I can very safely say that Harry Potter is not dangerous. It's really not.
The danger of sorcerers and magicians and peeping wizards and so on is that
they direct people toward them for revelation and understanding, rather than the
prophets. Harry Potter doesn't give kids the idea to trust in
stupid-sounding magic phrases at the dismissal of family home evening or
scripture study.I can understand the gray area you get into with
some media, but for really benign stuff like this (or pokémon, or most
Disney films, etc) is that people who actually present dangerous influence can
point their finger and say "See? They're just
religious/conservative/whatever wackos!" and go on to promote ideas and
media that -are- harmful.... Not that they wouldn't anyway.
Well said, Stormwalker.
@John Charity Spring: "Shame on the purveyors of this program."Ummmm... Unless I am missing something, this site and program is free. There
may be plans in the future to monetize some part(s) of it, but that is not
evident on any of the information. It seems to be a labor of love among fans who
grew up reading the Potter books and want to continue to play within that
universe. Rowling considers herself a follower of both CS Lewis and
JRR Tolkein, and worked hard to emulate their style. The series of all three
authors do contain violence, but it is always the wise and viliant standing
against evil and protecting the innocent. Rowling's books
actually honor strong families - the Weasley family is very central to the
entire narrative, as is the sacrifice made by both Harry's and
Neville's parents. Partly due to the example of the Weasley family at the
end Harry is married and has his own family. The books are fantasy
and promote paganism in the same way as Narnia and Middle Earth. Not at all.
Shame on the purveyors of this program. They care more about money than the
welfare of children.One major source of evil today is the modern
entertainment industry. Indeed, modern Hollywood produces one movie after
another that glorifies gang violence, drug use, and deviant sexuality. It is
completely naive to think that the public can consume this evil without
imitating it and becoming more and more depraved.Harry Potter is a
perfect example of this. It glamorizes violence and denigrates the traditional
family. It also goes out of its way to popularize anti-Christian paganism.In short, the ignorant and slumbering masses must awake to a sense of
civic responsibility. That is the only way to win the fight against evil.
@ Stormwalker: It is a totally non-serious site - it was built by fans for fans
and includes things like "Defense of the Dark Arts," "Potions,"
and "Transfiguration." There is a clear disclaimer that it
is a fan experience with no connection to JK Rowling, and, while there is not a
disclaimer about links to Paganism or Wicca, anyone with serious magick
practitioner will be able to tell very quickly that this site is not related.It does try to keep the feel of really attending Hogwarts by having you
select a House, telling you you cannot use magic outside of school due to the
laws of the Ministry of Magic (with an exception being made for your home, since
it is an online school), having you "purchase" books from Diagon Alley
with the "money" in your Gringotts' account, reminding your parents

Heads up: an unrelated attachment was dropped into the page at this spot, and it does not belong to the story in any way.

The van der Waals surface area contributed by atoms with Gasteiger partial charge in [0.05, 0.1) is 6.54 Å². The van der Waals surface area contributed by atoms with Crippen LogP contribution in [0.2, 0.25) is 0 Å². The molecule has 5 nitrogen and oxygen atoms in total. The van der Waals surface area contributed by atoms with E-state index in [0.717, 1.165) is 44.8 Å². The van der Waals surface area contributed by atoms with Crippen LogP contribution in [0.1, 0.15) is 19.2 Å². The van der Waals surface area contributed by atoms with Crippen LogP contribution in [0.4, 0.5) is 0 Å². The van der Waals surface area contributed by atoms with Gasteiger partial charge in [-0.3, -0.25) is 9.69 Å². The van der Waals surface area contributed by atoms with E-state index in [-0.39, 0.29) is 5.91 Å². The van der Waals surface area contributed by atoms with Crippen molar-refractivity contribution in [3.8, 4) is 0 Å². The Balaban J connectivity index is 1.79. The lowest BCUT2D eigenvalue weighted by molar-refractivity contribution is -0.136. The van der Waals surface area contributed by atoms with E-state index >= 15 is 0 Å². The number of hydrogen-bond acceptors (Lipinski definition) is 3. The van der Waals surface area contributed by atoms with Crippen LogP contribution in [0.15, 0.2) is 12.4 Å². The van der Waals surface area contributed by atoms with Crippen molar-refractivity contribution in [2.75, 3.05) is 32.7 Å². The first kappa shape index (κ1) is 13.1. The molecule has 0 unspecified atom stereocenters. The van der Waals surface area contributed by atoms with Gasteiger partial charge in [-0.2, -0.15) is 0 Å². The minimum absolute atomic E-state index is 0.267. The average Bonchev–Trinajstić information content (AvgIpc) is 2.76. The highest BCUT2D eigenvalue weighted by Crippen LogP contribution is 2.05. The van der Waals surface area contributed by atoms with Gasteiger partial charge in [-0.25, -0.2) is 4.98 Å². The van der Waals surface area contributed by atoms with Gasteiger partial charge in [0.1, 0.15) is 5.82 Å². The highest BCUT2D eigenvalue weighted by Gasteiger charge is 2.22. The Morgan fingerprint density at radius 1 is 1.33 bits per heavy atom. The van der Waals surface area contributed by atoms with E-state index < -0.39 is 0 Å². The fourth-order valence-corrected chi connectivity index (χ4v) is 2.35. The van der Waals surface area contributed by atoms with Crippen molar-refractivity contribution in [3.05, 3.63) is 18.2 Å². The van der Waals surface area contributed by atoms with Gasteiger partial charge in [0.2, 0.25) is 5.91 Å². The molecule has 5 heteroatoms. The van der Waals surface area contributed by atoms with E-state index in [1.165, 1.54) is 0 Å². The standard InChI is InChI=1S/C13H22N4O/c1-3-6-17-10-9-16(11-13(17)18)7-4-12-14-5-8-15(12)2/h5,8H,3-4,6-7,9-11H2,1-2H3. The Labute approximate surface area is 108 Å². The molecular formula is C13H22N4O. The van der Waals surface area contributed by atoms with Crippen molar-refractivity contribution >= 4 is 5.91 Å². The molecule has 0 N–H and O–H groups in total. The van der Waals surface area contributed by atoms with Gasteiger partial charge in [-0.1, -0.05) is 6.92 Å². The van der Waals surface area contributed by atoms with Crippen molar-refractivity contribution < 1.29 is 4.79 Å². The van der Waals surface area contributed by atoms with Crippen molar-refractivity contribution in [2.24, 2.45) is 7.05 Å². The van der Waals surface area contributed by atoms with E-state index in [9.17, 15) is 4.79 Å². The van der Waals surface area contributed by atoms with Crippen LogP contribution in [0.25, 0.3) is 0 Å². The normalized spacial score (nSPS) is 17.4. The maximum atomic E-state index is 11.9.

that first year students are not allowed to own their own brooms, and credits
can only be transferred to other magical schools - but much of what is there to
help provide the feel also helps illustrate that it is not real.It's just fun. :)
The Harry Potter books are made up magick, no more about useful for teaching
witchcraft than Star Trek for teaching science. Both, however, created interest.
Magick is defined as "changing realty through force of
will." It may use tools, rituals and words to focus, but the willpower
itself brings the changes. The Potter scenes that utilize a flick of the wand
and pseudo-Latin are not real magick, anymore than a hacker can break into a
data bank with a few key strokes. There are schools, on-line and
brick-and-mortar, that teach various systems of real magick. Some are for
children, some are for adults and serious practitioners. Most charge, some have
impressive campus facilities, well developed coursework, and extensive
libraries.I am curious about who is behind this one - another online
academy that was consciously modeled on Hogwarts was founded by leaders and
teachers in the Pagan, Wiccan, and magickal community. Their names were
prominent and it gave a feeling that their coursework was serious. This group
seems to be staying out of the spotlight, which begs the seriousness of the
@ gmlewis: Yes, people who enroll in these classes think they will really learn
witch- and wizard- craft and will be able to do magic when they are done - just
as people who play video games, cosplay, and live action role playing think that
stuff is real and just like people who watch movies think that stuff is real.Seriously, dude? You think people aren't going to know it is
make-believe? I really think the only people who think any of this
is real are people like you - the rest of us know it is all make-believe and
done in fun. (And for the record, people who play real-life Quidditch
don't really fly around on brooms, nor does the Golden Snitch fly around on
I really enjoyed the Harry Potter series, but had some initial trepedation that
the books might be used to actually teach witchcraft. I rejected that notion,
thinking that nobody would be stupid enough to believe that this magic is real.
Oops, I guess I underestimated stupid.